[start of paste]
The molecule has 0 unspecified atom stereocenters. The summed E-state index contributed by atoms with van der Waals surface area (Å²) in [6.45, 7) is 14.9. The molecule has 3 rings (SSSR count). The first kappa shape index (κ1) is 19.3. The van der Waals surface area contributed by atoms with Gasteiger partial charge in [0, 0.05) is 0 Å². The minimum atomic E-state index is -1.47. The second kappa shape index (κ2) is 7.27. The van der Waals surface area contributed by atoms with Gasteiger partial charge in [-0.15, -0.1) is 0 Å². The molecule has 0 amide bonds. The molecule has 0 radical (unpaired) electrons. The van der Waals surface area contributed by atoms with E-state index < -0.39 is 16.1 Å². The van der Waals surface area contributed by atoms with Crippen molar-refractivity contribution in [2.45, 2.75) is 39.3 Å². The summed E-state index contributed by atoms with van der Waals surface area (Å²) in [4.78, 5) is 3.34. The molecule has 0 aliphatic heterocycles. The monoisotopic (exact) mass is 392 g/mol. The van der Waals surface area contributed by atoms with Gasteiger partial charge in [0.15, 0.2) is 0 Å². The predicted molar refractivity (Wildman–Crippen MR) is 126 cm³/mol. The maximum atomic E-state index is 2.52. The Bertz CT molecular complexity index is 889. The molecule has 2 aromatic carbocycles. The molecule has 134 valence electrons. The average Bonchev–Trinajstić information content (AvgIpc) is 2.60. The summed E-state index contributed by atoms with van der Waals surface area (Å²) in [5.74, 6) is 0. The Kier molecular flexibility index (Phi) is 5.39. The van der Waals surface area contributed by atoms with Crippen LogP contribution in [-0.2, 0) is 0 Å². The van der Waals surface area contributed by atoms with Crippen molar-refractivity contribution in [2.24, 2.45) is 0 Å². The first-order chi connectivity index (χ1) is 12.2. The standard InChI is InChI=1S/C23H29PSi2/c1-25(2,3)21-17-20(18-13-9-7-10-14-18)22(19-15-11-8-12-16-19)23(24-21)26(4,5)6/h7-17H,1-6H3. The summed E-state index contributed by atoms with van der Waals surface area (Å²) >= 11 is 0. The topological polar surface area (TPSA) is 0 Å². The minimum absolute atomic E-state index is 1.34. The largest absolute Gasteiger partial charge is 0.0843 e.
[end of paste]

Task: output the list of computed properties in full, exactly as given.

The molecule has 0 unspecified atom stereocenters. The summed E-state index contributed by atoms with van der Waals surface area (Å²) in [6.45, 7) is 14.9. The molecule has 3 rings (SSSR count). The first kappa shape index (κ1) is 19.3. The van der Waals surface area contributed by atoms with Gasteiger partial charge in [0, 0.05) is 0 Å². The minimum atomic E-state index is -1.47. The second kappa shape index (κ2) is 7.27. The van der Waals surface area contributed by atoms with Gasteiger partial charge in [-0.15, -0.1) is 0 Å². The molecule has 0 amide bonds. The molecule has 0 radical (unpaired) electrons. The van der Waals surface area contributed by atoms with E-state index < -0.39 is 16.1 Å². The van der Waals surface area contributed by atoms with Crippen molar-refractivity contribution in [2.45, 2.75) is 39.3 Å². The summed E-state index contributed by atoms with van der Waals surface area (Å²) in [4.78, 5) is 3.34. The molecule has 0 aliphatic heterocycles. The monoisotopic (exact) mass is 392 g/mol. The van der Waals surface area contributed by atoms with Gasteiger partial charge in [0.15, 0.2) is 0 Å². The predicted molar refractivity (Wildman–Crippen MR) is 126 cm³/mol. The maximum atomic E-state index is 2.52. The Bertz CT molecular complexity index is 889. The molecule has 2 aromatic carbocycles. The molecule has 134 valence electrons. The average Bonchev–Trinajstić information content (AvgIpc) is 2.60. The summed E-state index contributed by atoms with van der Waals surface area (Å²) in [5.74, 6) is 0. The Kier molecular flexibility index (Phi) is 5.39. The van der Waals surface area contributed by atoms with Crippen LogP contribution in [-0.2, 0) is 0 Å². The van der Waals surface area contributed by atoms with Crippen molar-refractivity contribution in [2.24, 2.45) is 0 Å². The first-order chi connectivity index (χ1) is 12.2. The standard InChI is InChI=1S/C23H29PSi2/c1-25(2,3)21-17-20(18-13-9-7-10-14-18)22(19-15-11-8-12-16-19)23(24-21)26(4,5)6/h7-17H,1-6H3. The summed E-state index contributed by atoms with van der Waals surface area (Å²) >= 11 is 0. The topological polar surface area (TPSA) is 0 Å². The minimum absolute atomic E-state index is 1.34. The largest absolute Gasteiger partial charge is 0.0843 e.